Naturalism

As defined by philosopher Paul Draper, naturalism is "the hypothesis that the natural world is a closed system" in the sense that "nothing that is not a part of the natural world affects it." More simply, it is the denial of the existence of supernatural causes. In rejecting the reality of supernatural events, forces, or entities, naturalism is the antithesis of supernaturalism.

As a substantial view about the nature of reality, it is often called metaphysical naturalism, philosophical naturalism, or ontological naturalism to distinguish it from a related methodological principle. Methodological naturalism, by contrast, is the principle that science and history should presume that all causes are natural causes solely for the purpose of promoting successful investigation. The idea behind this principle is that natural causes can be investigated directly through scientific method, whereas supernatural causes cannot, and hence presuming that an event has a supernatural cause for methodological purposes halts further investigation. For instance, if a disease is caused by microbes, we can learn more about how microbes interact with the body and how the immune system can be activated to destroy them, or how the transmission of microbes can be contained. But if a disease is caused by demons, we can learn nothing more about how to stop it, as demons are said to be supernatural beings unconstrained by the laws of nature (unlike natural causes).

In utilizing methodological naturalism, science and history do not assume a priori that, as a matter of fact, supernatural causes don't really exist. There is no conceptual conflict between practicing science or history and believing in the supernatural. However, as several of our authors argue below (e.g., Augustine, Fales, Forrest, and Oppy), methodological naturalism would not be as stunningly successful as it has in fact been if metaphysical naturalism were false. Thus the de facto success of methodological naturalism provides strong empirical evidence that metaphysical naturalism is probably true.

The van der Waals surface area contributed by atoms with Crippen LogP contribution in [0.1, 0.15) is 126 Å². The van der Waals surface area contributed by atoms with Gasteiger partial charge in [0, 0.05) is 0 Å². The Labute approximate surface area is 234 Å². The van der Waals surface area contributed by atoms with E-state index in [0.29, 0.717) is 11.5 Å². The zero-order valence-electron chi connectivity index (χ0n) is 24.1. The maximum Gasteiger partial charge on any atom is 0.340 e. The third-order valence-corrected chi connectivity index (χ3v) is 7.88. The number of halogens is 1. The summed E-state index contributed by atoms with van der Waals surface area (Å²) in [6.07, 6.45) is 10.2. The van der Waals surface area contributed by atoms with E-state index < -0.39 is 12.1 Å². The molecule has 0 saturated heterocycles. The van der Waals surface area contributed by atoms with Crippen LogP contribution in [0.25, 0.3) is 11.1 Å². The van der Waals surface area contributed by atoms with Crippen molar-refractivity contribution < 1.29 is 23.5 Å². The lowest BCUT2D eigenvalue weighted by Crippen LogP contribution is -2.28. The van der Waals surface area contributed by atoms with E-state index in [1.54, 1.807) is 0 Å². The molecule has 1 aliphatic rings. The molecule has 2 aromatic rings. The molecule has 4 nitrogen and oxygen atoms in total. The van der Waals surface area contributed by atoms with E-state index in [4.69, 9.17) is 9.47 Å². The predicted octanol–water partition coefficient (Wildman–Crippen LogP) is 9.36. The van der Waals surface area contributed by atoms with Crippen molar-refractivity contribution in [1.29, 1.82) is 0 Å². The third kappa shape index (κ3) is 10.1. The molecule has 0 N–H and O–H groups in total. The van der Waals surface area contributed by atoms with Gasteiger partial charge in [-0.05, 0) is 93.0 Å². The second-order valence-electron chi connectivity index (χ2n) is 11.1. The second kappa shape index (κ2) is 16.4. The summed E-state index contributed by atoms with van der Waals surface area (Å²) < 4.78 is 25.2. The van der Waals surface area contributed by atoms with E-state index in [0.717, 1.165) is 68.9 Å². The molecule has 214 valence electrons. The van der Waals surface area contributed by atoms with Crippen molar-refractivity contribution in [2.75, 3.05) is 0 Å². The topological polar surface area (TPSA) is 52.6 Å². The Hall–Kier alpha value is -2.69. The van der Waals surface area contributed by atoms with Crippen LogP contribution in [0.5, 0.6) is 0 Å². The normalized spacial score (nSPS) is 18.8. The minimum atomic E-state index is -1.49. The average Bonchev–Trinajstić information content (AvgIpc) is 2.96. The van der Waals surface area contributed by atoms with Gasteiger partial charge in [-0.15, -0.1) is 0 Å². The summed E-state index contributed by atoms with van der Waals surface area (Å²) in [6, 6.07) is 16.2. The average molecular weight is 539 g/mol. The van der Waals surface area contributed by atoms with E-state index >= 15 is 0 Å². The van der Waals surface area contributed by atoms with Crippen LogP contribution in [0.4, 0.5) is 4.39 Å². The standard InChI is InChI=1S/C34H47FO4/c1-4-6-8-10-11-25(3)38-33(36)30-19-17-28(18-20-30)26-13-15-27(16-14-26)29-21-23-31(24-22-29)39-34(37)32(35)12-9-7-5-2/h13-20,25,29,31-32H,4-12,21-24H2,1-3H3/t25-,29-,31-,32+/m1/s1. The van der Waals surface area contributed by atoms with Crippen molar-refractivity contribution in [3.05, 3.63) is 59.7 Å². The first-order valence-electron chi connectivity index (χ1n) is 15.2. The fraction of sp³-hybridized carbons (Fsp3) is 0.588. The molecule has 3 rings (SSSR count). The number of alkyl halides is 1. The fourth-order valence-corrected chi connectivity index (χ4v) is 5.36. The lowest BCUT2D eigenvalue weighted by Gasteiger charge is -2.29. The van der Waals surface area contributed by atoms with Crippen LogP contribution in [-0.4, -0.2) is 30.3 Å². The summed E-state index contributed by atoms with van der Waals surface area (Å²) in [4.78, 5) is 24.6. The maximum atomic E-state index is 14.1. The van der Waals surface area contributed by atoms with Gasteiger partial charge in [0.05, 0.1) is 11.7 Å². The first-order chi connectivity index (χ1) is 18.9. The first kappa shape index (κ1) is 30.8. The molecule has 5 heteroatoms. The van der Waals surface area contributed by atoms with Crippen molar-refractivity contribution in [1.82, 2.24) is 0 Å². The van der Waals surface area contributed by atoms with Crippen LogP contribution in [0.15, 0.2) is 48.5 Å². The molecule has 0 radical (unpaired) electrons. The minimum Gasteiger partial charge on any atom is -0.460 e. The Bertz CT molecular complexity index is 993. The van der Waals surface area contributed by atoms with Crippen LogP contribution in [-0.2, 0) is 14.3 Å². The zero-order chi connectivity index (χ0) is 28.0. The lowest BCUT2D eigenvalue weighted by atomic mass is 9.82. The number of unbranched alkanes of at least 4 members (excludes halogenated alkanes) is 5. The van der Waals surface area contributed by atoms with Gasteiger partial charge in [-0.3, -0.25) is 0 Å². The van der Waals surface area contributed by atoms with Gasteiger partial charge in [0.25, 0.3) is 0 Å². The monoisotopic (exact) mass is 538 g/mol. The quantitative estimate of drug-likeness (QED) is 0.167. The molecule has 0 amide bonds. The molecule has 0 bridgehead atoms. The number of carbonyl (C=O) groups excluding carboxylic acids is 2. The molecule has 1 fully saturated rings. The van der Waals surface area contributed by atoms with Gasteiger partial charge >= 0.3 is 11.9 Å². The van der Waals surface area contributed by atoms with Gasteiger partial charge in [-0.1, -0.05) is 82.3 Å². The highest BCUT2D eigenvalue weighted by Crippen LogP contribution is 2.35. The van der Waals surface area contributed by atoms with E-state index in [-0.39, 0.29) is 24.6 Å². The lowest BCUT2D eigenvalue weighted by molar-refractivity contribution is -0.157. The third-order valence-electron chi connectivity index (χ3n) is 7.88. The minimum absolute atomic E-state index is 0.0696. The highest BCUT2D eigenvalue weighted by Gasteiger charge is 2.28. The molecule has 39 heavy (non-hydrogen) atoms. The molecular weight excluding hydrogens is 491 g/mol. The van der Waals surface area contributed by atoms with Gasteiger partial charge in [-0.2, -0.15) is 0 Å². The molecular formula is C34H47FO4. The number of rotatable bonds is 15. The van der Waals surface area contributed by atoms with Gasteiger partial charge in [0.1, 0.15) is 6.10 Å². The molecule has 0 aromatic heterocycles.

-- Keith Augustine


Naturalism is not so much a special system as a point of view or tendency common to a number of philosophical and religious systems; not so much a well-defined set of positive and negative doctrines as an attitude or spirit pervading and influencing many doctrines. As the name implies, this tendency consists essentially in looking upon nature as the one original and fundamental source of all that exists, and in attempting to explain everything in terms of nature. Either the limits of nature are also the limits of existing reality, or at least the first cause, if its existence is found necessary, has nothing to do with the working of natural agencies. All events, therefore, find their adequate explanation within nature itself. But, as the terms nature and natural are themselves used in more than one sense, the term naturalism is also far from having one fixed meaning.

  • (I) If nature is understood in the restricted sense of physical, or material, nature, naturalism will be the tendency to look upon the material universe as the only reality, to reduce all laws to mechanical uniformities and to deny the dualism of spirit and matter. Mental and moral processes will be but special manifestations of matter rigorously governed by its laws.
  • (II) The dualism of mind and matter may be admitted, but only as a dualism of modes or appearances of the same identical substance. Nature includes manifold phenomena and a common substratum of the phenomena, but for its actual course and for its ultimate explanation, it requires no principle distinct from itself. In this supposition, naturalism denies the existence of a transcendent cause of the world and endeavours to give a full account of all processes by the unfolding of potencies essential to the universe under laws that are necessary and eternal.